The first thing most people think of when thinking about my dad is most likely his sense of humor. He’s the most funny person I have ever known. And, really, probably the most funny person I will ever know. He was incredibly dry and sarcastic and almost painfully witty. Part of his genius was the mystery of never being certain that he was indeed joking. Being funny was something that seemed to come naturally to him. And really, with the exception of the last year or two of his life, it rarely seemed like he used sense of humor as some sort of self-preservation mechanism or to mask insecurities. (This is something that I could use some lessons in.)
Some of my best memories of him are from Sunday mornings. We’d wake up early and share the paper while drinking coffee and watching hunting/fishing shows or Old Westerns. He would read the paper, I would read the comics. Then we’d go through the ads and point out items we thought the other one needed to buy. One of our classic bits was when I would ask if he needed an iPhone, to which he would respond “Now what the hell would I do with an iPhone?” I would point out he could use it to keep tabs on his 41 Facebook friends, or maybe even get a Twitter account. And then, of course, “What the hell would I do with a Tweeter?” Which would lead to us going back and forth about what he would Tweet. It just so happens Steve Leach’s Twitter topic of choice would be bathroom happenings. We could spend an entire morning riffing off of each other. Then Mom would be a little bit mortified, but mainly amused and just go, “oh! You two!”
My dad was my comedic… match? role model? I wouldn’t say equal, but there was definitely something special about how funny we were together. Even if I was the butt of a lot of his jokes. He loved sitting by me at more conservative weddings. He would just have this smirk on his face, like he found pleasure knowing that I was going crazy while the embarrassingly large portion of my brain devoted to wedding etiquette and the part of my brain devoted to feminism duked it out. When I informed him that I’d voted Democrat in the 2004 Presidential election, he took my dinner away and “redistributed” it. He warned me that in 10 years I’d probably be a Republican. (Not only was HE the one who switched his registration, he was also the chair of the Hamilton County Democrats by 2008.)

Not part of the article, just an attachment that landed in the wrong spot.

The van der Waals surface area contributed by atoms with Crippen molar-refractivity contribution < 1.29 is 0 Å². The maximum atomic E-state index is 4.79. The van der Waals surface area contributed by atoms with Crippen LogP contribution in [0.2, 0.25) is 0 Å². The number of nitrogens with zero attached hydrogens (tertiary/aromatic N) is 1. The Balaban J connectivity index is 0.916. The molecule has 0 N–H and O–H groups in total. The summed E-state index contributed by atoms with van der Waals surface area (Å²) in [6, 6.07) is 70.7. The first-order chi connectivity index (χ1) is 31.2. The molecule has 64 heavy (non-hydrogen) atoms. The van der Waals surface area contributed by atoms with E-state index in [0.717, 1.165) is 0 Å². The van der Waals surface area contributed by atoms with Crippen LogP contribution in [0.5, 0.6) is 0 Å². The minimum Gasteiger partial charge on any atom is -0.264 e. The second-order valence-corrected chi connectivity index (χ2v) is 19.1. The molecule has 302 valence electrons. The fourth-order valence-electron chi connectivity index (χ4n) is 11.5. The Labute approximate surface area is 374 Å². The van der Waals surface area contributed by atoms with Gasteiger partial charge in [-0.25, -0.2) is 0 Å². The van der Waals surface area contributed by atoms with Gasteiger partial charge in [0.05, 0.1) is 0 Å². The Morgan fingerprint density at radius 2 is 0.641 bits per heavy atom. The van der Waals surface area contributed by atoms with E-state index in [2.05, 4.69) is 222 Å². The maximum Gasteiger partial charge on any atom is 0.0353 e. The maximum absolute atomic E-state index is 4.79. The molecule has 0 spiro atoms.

Those who knew my dad know that in addition to being a grumpy old man (a self-proclaimed one, at that), he also had the biggest heart. One of his greatest passions was giving back to his community. He took pride in being Aurora’s “Biggest Athletic Supporter”. He was always the first to donate to fundraisers at the school and spent many weekends volunteering at youth wrestling meets or teaching Hunter’s Safety. I don’t think I could count the number of times he read books to my class in elementary school or spoke in my business classes and volunteered at FBLA functions in high school. He gave out water bottles to the band and all sports team. When I very briefly considered doing sports stuff, he sponsored my softball team. My blue Leach Insurance shirt sure looked good out in right field while I was doing cartwheels and picking grass.
He especially liked to get involved in the activities of me and my siblings. When my sister was in golf, he lead the charge to get donations for golf bags for the girls team. When I was auditioning for piano scholarships, he drove me all over the state and even made friends with some of the faculty. In 2006, when i started to get politically involved, he was right there with me. He made phone calls, wrote letters to the editor, asked farmers to put up yard signs, and — I know this is hard to believe — even started quite a few fights on conservative political blogs. I once asked him if he was worried that coming out as a Democrat was going to hurt his business, to which he replied, “Sal. I learned a long time ago, you just can’t give a sh** what people think. Plus… I might be a Democrat, but I’m no GD liberal.” As I told my dad two years ago, this is was the most special experience I shared with him.
Tomorrow, May 20th, marks two years since I said goodbye to my dad. I will be honoring him by participating in “Omaha Gives!”, which is a 24-hour charitable challenge to benefit nonprofits in the area. I will be making a donation to Donate Life Nebraska. Something I’ve noticed when talking to people about organ donation is that people don’t realize just how easy or how important it is to register. Organizations like Donate Life Nebraska get that information out there. If you can’t donate, it would mean so much to me if you’d register to be an organ, eye, and tissue donor.
To donate: www.omahagives24.org
To register as an organ, eye, and tissue donor: www.donoregistry.org
To educate: www.donatelifenebraska.com